Ostensibly nonpartisan, a N.C. Supreme Court race on the May ballot is one of the nastiest campaigns in the state right now with money flowing in from outside groups tied to noted national Republicans.
The negative ads rival those Democrats are running against House Speaker Thom Tillis in the Senate race and the vitriol in the 6th Congressional District GOP primary. Money is flowing into the race from major outside interests, including the Koch Industries, the company of Koch brothers, who are major conservative donors.
And the stakes are just as high, with a contentious redistricting before the state Supreme Court and Republicans controlling the governor’s mansion and legislative branch.
The race blew open when Justice For All NC, an organization that, according to campaign finance records, has received at least $650,000 from the Washington-based Republican State Leadership Committee, took to the TV airwaves on Friday with an ad that has been described as a blistering attack on Hudson. The ad accuses Hudson of siding with child molesters.
It’s part of a new initiative from the RSLC to elect conservative judges, the Washington Post reported. Senate leader Phil Berger is the immediate past chairman of its affiliated legislative organization, the Republican Legislative Leadership Committee. Read more here.
An agriculture and forestry study commission meets at 9 a.m. in 643 LOB. The joint legislative program evaluation committee will meet at 1 p.m. in 544 LOB with education policy on the agenda.
Even though early turnout is up, the numbers remain small. Through Monday, 95,277 ballots had been cast – 90,051 of them one-stop voting and the rest mailed in. In a state with 6.5 million voters, that barely counts as a sliver.
If this were the general election, there would already be lines out to the street, said Michael Bitzer, a political expert at Catawba College. But this is shaping up to be a typical primary: In 2010, barely 20 percent of the ballots were cast by Election Day. Statewide voter turnout in the 2010 primary was only 14 percent.
But Civitas numbers-cruncher Susan Myrick doesn’t see the results necessarily heralding a big Democratic turnout. At this point in 2010, she says, Democrats made up 51 percent of the early voters; this time around they are at 49 percent. Republicans remained a consistent 32 percent in both years.
More unaffiliated voters are casting early ballots this year, 19 percent compared with 17 percent in 2010. So far, they’re mostly asking for Republican ballots – almost 60 percent contrasted with almost 37 percent. Myrick said she thinks it’s all about the U.S. Senate race. Unaffiliated voters do not have to vote for the same party in the general election as they did in the primary. Read more here.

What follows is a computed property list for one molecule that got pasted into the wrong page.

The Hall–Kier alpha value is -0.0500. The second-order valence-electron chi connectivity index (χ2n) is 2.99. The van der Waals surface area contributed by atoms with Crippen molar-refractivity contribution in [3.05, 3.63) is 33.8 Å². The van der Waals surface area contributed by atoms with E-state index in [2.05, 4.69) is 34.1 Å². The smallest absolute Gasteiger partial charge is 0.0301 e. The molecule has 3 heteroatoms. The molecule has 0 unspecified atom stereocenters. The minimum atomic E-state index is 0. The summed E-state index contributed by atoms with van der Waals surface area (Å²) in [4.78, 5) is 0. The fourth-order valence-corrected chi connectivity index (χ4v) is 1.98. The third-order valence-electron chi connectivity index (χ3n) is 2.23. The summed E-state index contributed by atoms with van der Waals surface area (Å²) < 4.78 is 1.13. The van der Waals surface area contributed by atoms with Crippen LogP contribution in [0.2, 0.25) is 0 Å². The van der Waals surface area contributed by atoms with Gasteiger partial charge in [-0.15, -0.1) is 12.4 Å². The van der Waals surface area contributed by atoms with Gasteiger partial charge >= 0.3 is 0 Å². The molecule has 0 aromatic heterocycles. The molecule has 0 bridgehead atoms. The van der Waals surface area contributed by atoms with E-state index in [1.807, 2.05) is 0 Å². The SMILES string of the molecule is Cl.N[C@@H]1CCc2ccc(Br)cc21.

For Bush, whose political future has been the subject of backroom whispers and front page newspaper headlines, taking a stance in the North Carolina race is something of a public re-entrance into the political fray, and it will undoubtedly fuel the speculation that he is seriously considering a presidential bid in 2016.
Democrats, aware that the measure faces all but certain rejection Wednesday in the chamber they control, plan to use the vote to buttress their campaign theme that the GOP is unwilling to protect financially struggling families. Read more here.
The Hagan campaign, in a statement quoted Bianca Strzalkowski, the 2011 Military Spouse of the Year whose family is stationed at Camp Lejeune, as saying: “It is clear that Mr. Tillis has not spent much time paying attention to the North Carolina military community, otherwise he wouldn’t have eliminated the Earned Income Tax Credit that 64,000 North Carolina military families rely on.”
She went on to say that Hagan devotes an “immense amount of time” in supporting military families and also “getting to really know us.”
“When military spouses have personally reached out to her office in dire times of need, she actually gets results. When the education of our military spouses and Active Duty military were threatened, she was one of the first elected leaders to stand up for us. When a budget was proposed that would have harmed our military, she strongly opposed it, explaining to her colleagues why that was not an option for North Carolina. And when my own husband deployed to Afghanistan, Senator Hagan took the time to check in to see how my family was doing.”
Strzalkowski also wrote that she’s gone to many military events and “I have never once seen Mr. Tillis or anyone on behalf of him lending an ear to our causes.”
U.S. District Judge Lynn Adelman ruled the Wisconsin law places an unfair burden on poor and minority voters. The ruling could encourage opponents in North Carolina and other states to make similar challenges. Read more here.
“I almost came that day,” McCrory said. “I was actually back in North Carolina the day after. A lot of times it is worse for a politician to come visit and cause more problems the immediate day after.” McCrory said he called the local sheriff, who recommended he visit Sunday.
Democrats to elect Clodfelter’s state Senate successor. Read more here.
Former Gov. Bev Perdue to get honorary degree at UNC-Chapel Hill commencement. Read more here.
Congressional candidate forfeits inappropriate campaign contributions. Read more here.